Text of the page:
What are wetlands?
Wetlands are areas of land that are flooded with water, either seasonally or permanently.
Common Names of Wetlands in Zimbabwe
Identification of Wetlands
The following indicators can be used to differentiate Wetlands from other Areas:
Wetness: Wetlands are usually wet for most part of the year.
Soil Type: Dark clay soil which are stick when wet and cracky when dry.
Vegetation: There are obligatory floral species such as reeds.
Importance of Wetlands
Habitat for Fish, Wildlife, and Plants. Fish and wildlife use wetlands as their habitat. Some live only in wetlands for their entire lives; others require wetland habitat for at least part of their life cycle; still others use wetlands much less frequently, generally for feeding. For other, flora and fauna, wetlands provide important seasonal habitats, where food, water, and cover are plentiful. Examples of such species include; bush pig, scrub hare, tortoise and ducks.
Improving water quality and Hydrology. Wetlands greatly influence the flow and quality of water. They help improve water quality, by intercepting surface runoff and removing or retaining inorganic nutrients, processing organic wastes, and reducing suspended sediments before they reach open water. For example, as runoff passes through wetlands, they retain or process excess nitrogen and phosphorus, decompose organic pollutants, and trap suspended sediments that would otherwise clog waterways and affect fish and development. Some wetlands maintain stream flow during dry periods; others replenish groundwater.
Flood Protection. Wetlands store and slowly release surface water, rain, groundwater and flood waters. Trees and other wetland vegetation also impede the movement of flood waters and distribute them more slowly over floodplains. Wetlands within and downstream of urban areas are particularly valuable in this regard, counteracting the greatly increased rate and volume of surface-water runoff from pavements and buildings. This protection results in less monetary flood damage costs as well as protection of human health, safety, and welfare.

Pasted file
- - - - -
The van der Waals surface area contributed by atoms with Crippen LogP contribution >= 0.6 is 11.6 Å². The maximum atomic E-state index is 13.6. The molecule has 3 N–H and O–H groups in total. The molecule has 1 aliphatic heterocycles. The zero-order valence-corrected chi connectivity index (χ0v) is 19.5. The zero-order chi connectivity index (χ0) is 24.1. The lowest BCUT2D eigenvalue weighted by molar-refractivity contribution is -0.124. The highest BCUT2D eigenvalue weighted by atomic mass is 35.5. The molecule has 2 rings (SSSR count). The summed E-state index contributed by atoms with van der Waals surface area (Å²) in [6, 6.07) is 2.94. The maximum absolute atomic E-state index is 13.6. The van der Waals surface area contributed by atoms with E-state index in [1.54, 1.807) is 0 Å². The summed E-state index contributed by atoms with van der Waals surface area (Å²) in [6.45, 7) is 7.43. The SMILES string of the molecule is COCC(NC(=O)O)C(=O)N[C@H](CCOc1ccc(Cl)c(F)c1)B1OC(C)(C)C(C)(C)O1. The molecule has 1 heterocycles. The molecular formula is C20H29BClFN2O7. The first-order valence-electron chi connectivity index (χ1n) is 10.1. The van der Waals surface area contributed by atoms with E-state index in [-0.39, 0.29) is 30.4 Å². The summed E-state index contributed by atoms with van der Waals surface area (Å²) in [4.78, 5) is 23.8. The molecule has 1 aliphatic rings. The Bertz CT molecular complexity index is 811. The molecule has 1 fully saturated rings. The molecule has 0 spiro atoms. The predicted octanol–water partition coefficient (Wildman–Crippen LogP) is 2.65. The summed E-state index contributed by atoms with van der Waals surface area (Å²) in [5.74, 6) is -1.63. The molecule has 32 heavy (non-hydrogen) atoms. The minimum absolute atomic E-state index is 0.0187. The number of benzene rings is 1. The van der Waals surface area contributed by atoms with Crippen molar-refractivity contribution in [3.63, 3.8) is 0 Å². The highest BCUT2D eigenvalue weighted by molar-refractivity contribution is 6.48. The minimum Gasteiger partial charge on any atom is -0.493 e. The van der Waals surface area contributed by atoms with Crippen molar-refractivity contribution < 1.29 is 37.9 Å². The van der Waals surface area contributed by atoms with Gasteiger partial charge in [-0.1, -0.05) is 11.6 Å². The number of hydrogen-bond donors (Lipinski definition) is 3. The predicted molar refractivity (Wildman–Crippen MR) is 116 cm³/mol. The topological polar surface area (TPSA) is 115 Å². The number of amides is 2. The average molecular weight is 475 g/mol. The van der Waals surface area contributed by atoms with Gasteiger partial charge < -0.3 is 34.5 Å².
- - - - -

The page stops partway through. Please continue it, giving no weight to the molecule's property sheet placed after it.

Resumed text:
Economic Benefits of Wetland Resources. We use many natural products from wetlands, including mammals and birds, fish and timber. Similarly, various plants like blueberries, cranberries and mints as well as medicinal herbs are produced in wetlands.
Recreation, Education, and Research. Wetlands provide many recreational, educational, and research opportunities. People hunt, fish, birdwatch or photograph wildlife. In addition, artists and writers capture the beauty of wetlands on canvas and paper, or through cameras, and video and sound recorders.
What drives wetland loss and degradation?
Wetlands often viewed as wasteland and the following result in wetland degradation
Water diversion through dams, dikes and canalisation
Infrastructure development, particularly on wetlands
Impacts of Wetland Degradation
Loss of wetlands translates to loss of fundamental functions they provide. Water retention of wetlands is usually affected by compaction and compression of wetland material due to the several human activities. In Zimbabwe, the progressive loss of wetland ecosystems has caused detrimental effects to society. These include:
Water scarcity in Zimbabwe can be attributed to some extent to the conversion of wetlands to other uses such as; infrastructural development which has turned these vital sources of water to concrete jungles. Communities are therefore urged to sustainably manage wetlands to avert water scarcities that could also come with climate change.
Loss or degradation of wetland habitat results in loss of plant and animal biological diversity. Plants and animals that depend on wetlands for survival might become extinct in the absence of their habitat.
Increased runoff and flash flooding
As a result of reduced infiltration and water retention, episodes of high precipitation (high rainfall) are coupled with flash flooding. Wetlands help in flood control by absorbing excess water and thus reducing flood.
What does the law say about Wetlands?
Wetlands in Zimbabwe are protected by law and authority for their utilisation may be granted by EMA. The Ramsar Convention on wetlands provides for the sustainable use of wetlands.
Send your feedback to; [email protected], like us on Facebook: Environmental Management Agency and Twitter:@EMAeep or visit our website www.ema.co.zw. Alternatively, call us on: Tel 086 77006244 and Toll-free 08080028; or use our WhatsApp platform 0779565707.